We fully expected a sh*tstorm from our console players and rightfully so. We’re sorry you feel like we’re kicking you while you’re down but for us to continue as a developer we need to push for changes and be able to sustain ourselves as a development studio. I wish I could say more about ongoing developments, but like you’ve seen with our posts, changes happen fast sometimes and somethings take a lot longer then we think.
This is somewhat of a departure from what we gathered back in June. Ekanaut stated that “Everything we’ve posted over the years on this forum has been the truth at that time. We gain absolutely nothing by leading or lying to our fans.” He further cited Valve’s Managing Director Gabe Newell’s desire to bring Steam service to the Xbox 360, noting that until this happens frequent, live updates are much more difficult.
Fan reaction was about as varied as you could get.
It’s a question we get fairly often: Why does the PC version of Monday Night Combat get all sorts of cool updates while 360 players are “stuck” with just the Spunky Cola Special? Well, to those who aren’t regulars on Uber Entertainment’s forums the answer to that question is shrouded in mystery. To bring it out more into the open we’ve summarized what Uber Entertainment’s Chandana Ekanayake (aka Ekanaut or Eka) had to say on the matter. He noted that the Xbox 360 version has more players than the Steam version, so why isn’t there new content? Simply put he said it’s about control and turnaround times.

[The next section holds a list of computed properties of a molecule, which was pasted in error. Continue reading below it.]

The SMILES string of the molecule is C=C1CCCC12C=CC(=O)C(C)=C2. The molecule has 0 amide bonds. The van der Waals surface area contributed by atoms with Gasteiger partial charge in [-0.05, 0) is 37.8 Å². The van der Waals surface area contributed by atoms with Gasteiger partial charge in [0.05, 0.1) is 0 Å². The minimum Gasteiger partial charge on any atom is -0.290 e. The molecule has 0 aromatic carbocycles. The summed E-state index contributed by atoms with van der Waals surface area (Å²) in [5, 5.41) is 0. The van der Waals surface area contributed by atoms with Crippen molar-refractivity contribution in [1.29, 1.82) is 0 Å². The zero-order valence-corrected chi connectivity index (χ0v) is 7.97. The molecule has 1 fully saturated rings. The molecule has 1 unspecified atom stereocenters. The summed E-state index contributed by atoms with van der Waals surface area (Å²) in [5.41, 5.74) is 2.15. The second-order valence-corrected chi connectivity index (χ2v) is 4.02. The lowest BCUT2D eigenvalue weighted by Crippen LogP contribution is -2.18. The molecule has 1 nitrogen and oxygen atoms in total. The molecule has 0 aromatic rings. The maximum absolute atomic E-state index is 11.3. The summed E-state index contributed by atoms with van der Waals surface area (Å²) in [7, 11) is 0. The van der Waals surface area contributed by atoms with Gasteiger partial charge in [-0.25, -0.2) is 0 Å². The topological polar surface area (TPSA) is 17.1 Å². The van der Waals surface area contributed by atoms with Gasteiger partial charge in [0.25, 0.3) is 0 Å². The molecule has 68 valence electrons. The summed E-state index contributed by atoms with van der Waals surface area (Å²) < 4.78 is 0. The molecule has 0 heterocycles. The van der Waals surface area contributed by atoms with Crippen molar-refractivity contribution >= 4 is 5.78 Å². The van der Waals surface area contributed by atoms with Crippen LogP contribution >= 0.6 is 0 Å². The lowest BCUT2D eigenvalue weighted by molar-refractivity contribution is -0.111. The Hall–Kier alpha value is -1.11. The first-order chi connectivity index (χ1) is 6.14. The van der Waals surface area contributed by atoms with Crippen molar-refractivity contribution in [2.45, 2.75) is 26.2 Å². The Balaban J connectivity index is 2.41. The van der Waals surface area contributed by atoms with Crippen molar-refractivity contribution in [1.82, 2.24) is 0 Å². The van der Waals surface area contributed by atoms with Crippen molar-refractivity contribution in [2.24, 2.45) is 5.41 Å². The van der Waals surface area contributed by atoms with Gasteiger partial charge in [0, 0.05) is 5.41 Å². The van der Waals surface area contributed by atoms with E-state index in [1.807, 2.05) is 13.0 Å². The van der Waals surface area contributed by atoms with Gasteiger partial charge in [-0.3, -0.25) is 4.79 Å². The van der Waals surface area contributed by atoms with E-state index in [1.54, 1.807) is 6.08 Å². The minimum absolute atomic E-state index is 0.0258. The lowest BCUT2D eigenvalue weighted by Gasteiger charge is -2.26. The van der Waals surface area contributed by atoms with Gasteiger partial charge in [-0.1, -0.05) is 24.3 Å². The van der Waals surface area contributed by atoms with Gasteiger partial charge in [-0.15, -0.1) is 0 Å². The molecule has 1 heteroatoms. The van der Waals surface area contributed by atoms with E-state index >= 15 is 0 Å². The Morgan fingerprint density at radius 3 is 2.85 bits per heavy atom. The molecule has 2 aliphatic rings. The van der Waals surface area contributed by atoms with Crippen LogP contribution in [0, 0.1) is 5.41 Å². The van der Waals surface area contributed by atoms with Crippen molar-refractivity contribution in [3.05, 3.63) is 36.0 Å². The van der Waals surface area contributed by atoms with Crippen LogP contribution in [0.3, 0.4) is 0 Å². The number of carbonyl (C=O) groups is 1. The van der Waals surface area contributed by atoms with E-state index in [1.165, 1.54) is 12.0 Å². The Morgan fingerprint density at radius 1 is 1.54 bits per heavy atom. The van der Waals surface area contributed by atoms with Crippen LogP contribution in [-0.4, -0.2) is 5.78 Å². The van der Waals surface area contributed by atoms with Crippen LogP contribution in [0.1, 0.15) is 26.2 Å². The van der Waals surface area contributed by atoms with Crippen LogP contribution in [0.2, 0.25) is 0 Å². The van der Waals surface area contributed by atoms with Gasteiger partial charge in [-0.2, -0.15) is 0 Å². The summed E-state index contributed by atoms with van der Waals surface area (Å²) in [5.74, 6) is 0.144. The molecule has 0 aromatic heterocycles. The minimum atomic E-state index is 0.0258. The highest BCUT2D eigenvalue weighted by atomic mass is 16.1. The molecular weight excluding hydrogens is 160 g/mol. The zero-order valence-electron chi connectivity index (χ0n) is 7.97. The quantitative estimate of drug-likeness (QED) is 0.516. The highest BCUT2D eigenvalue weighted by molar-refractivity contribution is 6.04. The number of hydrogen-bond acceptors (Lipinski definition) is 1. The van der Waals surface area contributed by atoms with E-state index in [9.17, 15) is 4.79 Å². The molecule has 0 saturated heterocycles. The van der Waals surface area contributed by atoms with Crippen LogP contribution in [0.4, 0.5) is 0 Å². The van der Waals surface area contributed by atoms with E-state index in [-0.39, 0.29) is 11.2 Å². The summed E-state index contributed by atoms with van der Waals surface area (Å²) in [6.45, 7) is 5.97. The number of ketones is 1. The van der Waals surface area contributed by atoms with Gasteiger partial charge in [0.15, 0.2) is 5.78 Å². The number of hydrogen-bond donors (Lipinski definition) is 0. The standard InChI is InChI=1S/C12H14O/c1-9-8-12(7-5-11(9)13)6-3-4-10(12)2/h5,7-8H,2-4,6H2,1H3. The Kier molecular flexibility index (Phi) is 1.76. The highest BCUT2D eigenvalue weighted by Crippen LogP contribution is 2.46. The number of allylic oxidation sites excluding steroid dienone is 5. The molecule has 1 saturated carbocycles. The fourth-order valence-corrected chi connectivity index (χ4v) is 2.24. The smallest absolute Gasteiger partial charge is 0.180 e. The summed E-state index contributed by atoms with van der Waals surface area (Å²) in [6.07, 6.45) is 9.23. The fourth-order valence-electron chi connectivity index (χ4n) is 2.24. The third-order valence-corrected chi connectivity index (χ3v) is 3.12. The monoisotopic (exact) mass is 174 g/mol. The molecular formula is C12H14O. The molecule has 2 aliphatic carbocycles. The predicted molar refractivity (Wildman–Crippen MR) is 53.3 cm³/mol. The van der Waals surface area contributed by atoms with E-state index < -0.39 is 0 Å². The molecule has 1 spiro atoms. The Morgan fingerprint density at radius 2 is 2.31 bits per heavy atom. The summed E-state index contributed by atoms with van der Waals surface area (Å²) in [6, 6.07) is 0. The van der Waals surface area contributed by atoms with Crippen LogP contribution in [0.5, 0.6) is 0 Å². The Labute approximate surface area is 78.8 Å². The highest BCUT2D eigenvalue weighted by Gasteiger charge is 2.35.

We’re starting yet another feature here at XBLAFans that will showcase any newly announced Xbox Live Arcade-based avatar awards from are friends over at AvatarAwards. They’re a great site that somehow gets news on avatar awards for all 360 games before they’re released. Be sure to check them out if you’re curious about any non-XBLA related avatar awards. For simplicity’s sake and so that we don’t leech from them, each of the links below will take you to their site. Remember, these are awards, so they’re given out to the player by completing criteria in each game. For more detail hit up the Avatar Awards site. You can also follow them on Twitter at @AvatarAwards360.
We’ve got a big backlog to fill between the AvatarAwards and things that pre-date their site, so this one’s a lot longer than usual. Hit the jump to see the list. Also, let us know if we missed one.
With no NPD-style analysis of XBLA and Microsoft announcements of sales data few and far between, Gamasutra has made it a habit to do monthly analyses of leaderboard data to get some kind of grip on relative success and failure in the marketplace. April’s deluge of new releases alongside a handful of sales for previously released titles meant that Gamasutra contributer Ryan Langley had a lot to parse.